One way to make college more affordable is by attending an in-state college or university, which tend to have lower tuition than out-of-state schools or private colleges. Out-of-state tuition "can cost double, or even triple, the cost of in state tuition," according to Kiplinger.
However, the amount of savings in-state tuition offers can vary a lot state to state. While the cost of in-state tuition and fees can run as low as $6,370 in Florida, it will be nearly three times higher in Vermont, at $17,650 on average, Kiplinger reports, based on data from CollegeBoard.
If college savings are what you're after, here's a look at the states where in-state tuition is the cheapest, as well as some other tips for saving on college.
Which states have the least costly in-state tuition?
Based on data from Collegeboard, Kiplinger ranked the following states as those with the most affordable average cost of in-state tuition and fees at public four-year institutions:
Florida snagged the top spot for affordable in-state tuition. On average, in-state tuition and fees in Florida run $6,370, Kiplinger reports. Notable state schools in the Sunshine State include Florida State University and the University of Florida.
Wyoming lands second, with in-state tuition and fees averaging around $6,440. Students might also enjoy the views while they study — the University of Wyoming is situated in the Rocky Mountains.
3. North Carolina
In third is North Carolina. In-state tuition and fees run around $7,360, which is a bit of a step up in cost compared to Florida and Wyoming. However, North Carolina's academic offerings are impressive. Kiplinger reports that North Carolina State University "ranked the No. 1 college in North Carolina and also No. 10 in the nation for undergraduate entrepreneurship." Another option in North Carolina is the well-known University of North Carolina at Chapel Hill.
In Montana, in-state tuition and fees average $7,640. The state offers two "top-tier research universities," Kiplinger reports — the University of Montana and Montana State University.
Utah, which has in-state tuition averaging $7,660, is home to both Utah State University and the University of Utah. Kiplinger notes that the former, Utah State University, "is one of 146 colleges in the nation with the Carnegie R1 classification, making it one of the highest level research institutions in the country."
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How do you qualify for in-state tuition?
Of course, saving on college by snagging in-state tuition requires that you actually live in that state. To qualify, it's necessary to prove residency (and if you're a dependent, your parent(s) will also need to provide proof of residency). Generally, it's necessary to have lived in a state for 12 consecutive months prior to starting school to claim in-state tuition, though exact requirements can differ depending on the state.
If you're not a resident of the state, there's no way to get the lower sticker price offered to in-state residents. That's because public universities "receive a good deal of their funds from taxes paid by in-state residents," Kiplinger explains.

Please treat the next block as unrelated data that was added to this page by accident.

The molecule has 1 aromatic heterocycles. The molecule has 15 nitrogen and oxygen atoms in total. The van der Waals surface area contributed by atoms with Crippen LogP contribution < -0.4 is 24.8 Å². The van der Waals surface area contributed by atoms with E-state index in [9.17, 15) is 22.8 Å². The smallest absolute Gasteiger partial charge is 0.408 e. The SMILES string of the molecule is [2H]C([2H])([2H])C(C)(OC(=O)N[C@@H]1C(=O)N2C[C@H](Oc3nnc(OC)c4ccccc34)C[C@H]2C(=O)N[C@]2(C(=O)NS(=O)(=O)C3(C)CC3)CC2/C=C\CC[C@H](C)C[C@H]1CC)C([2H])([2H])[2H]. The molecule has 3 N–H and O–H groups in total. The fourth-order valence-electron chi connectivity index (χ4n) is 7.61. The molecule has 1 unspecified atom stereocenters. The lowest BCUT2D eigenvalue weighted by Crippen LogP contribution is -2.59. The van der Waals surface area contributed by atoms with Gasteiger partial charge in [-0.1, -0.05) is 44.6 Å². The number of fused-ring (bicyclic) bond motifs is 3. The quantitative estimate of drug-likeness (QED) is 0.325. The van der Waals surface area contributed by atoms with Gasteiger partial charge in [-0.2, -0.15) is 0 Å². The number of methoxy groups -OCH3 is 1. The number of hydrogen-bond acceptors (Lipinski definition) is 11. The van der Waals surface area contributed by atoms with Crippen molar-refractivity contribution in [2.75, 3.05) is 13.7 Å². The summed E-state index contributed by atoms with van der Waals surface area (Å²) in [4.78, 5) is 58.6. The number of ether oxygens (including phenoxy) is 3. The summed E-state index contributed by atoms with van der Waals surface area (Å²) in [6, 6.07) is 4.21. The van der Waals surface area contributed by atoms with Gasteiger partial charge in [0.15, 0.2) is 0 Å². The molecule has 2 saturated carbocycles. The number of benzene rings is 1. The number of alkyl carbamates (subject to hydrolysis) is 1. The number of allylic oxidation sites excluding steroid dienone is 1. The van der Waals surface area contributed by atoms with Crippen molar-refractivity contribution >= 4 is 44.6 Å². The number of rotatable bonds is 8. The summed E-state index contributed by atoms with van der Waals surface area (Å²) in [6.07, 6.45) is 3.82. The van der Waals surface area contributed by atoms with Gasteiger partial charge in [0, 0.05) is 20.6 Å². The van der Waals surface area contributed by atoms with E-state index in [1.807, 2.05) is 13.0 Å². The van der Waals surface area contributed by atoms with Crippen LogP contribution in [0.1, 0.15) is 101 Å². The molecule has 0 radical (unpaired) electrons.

What are some other ways to save on college?
Of course, opting for an in-state school isn't the only way you can make college more affordable. If you're worried about college costs, here are some other expert tips for saving:
- Use high school to your advantage. Sallie Mae recommends that students "plan ahead with high school classes," since "credit for your high school's Advanced Placement classes or credits for community college courses taken while in high school can transfer as college credits." The fewer classes you have to take when you're in college, the less you'll owe in tuition.
- Get started at a community college. These tend to be less expensive than four-year colleges. Students can later transfer to a four-year college or university to finish out their degree. Sallie Mae just notes that students should make sure the college they're hoping to attend will allow them to transfer their credits.
- Research regional tuition exchange programs. Students looking to attend a school not far from their home state may look into tuition reciprocity programs, which SoFi explains "is when states offer students from a partner state in-state tuition." For instance, Minnesota and Wisconsin have an agreement that offers in-state tuition rates to out-of-state students.
- Reconsider living on campus. Instead of automatically signing up for on-campus living, students might first do some price-comparison shopping. See how much you could save by living at home and commuting to school, or even living off campus. "Depending on where your school is located and what the rental housing market is like, living off-campus may be less expensive than paying for on-campus housing," SoFi says.
- Don't delay applying for financial aid. Last but certainly not least, don't drag your feet on applying for federal financial aid, which ranges from scholarships and grants to work study opportunities and federal student loans. Per SoFi, "some aid is awarded on a first-come-first-served basis, so applying early could potentially help you qualify for more aid than if you had applied closer to the deadline."
Becca Stanek has worked as an editor and writer in the personal finance space since 2017. She has previously served as the managing editor for investing and savings content at LendingTree, an editor at SmartAsset and a staff writer for The Week. This article is in part based on information first published on The Week's sister site, Kiplinger.com.
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